The National Weather Service (NWS) Cooperative Observer Program (COOP) is truly the Nation's weather and climate observing network of, by and for the people. Nationally, more than 11,000 volunteers (about 68 across south central and southeast Wisconsin) take observations on farms, in urban and suburban areas, National Parks, seashores, and mountaintops. The data are truly representative of where people live, work and play.
A cooperative station is a site where observations are taken or other services rendered by volunteers or contractors. Observers are not required to take any tests. Data is transmitted via telephone, computer or mail. Equipment used at NWS cooperative stations may be owned by the NWS, the observer, or by a company or other government agency, as long as it meets NWS equipment standards.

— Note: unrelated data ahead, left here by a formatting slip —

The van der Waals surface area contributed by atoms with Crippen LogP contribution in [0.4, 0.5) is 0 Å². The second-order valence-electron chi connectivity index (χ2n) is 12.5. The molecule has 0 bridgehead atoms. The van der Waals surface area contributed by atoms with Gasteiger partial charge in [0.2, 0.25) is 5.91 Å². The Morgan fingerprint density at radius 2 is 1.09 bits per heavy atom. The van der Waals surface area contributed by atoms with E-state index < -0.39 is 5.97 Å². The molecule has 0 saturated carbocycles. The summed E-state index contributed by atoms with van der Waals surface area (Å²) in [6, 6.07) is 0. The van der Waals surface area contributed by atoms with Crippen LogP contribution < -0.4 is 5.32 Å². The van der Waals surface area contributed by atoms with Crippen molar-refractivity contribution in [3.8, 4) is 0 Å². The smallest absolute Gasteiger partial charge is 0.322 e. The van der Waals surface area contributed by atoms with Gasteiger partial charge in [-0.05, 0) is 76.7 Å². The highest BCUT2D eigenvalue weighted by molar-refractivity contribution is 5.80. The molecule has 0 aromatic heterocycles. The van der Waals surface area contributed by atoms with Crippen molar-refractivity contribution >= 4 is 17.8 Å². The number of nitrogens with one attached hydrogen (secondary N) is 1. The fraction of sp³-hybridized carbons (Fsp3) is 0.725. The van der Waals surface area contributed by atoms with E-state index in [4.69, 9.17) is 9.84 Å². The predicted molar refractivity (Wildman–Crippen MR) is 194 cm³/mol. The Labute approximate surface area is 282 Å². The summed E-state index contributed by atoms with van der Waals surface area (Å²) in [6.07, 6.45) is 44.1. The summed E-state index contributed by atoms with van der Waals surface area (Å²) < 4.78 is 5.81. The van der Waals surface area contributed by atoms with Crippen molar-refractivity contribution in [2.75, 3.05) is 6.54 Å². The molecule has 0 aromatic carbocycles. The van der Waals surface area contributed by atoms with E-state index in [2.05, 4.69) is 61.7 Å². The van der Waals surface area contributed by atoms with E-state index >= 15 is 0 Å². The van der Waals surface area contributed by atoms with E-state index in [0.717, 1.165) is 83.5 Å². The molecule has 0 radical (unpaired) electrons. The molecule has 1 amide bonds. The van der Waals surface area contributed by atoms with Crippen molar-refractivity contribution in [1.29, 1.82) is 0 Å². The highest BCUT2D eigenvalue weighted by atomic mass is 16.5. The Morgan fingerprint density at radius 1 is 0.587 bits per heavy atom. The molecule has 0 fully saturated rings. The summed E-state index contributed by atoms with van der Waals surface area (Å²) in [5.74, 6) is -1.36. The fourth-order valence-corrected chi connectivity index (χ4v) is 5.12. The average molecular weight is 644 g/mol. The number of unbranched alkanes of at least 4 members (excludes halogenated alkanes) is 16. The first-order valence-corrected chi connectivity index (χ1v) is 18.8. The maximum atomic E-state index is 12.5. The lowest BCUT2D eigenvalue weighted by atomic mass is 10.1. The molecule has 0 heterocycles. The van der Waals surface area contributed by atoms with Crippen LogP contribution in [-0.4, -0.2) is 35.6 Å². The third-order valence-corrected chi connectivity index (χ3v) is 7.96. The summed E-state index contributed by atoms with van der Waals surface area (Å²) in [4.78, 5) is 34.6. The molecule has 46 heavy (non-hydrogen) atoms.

Volunteer weather observers conscientiously contribute their time so that observations can provide the vital information needed. These data are invaluable in learning more about the floods, droughts, heat and cold waves affecting us all. The data are also used in agricultural planning and assessment, engineering, environmental-impact assessment, utilities planning, and litigation. COOP data plays a critical role in efforts to recognize and evaluate the extent of human impacts on climate from local to global scales.
CoCoRaHS is another volunteer observing program designed to collect precipitation information.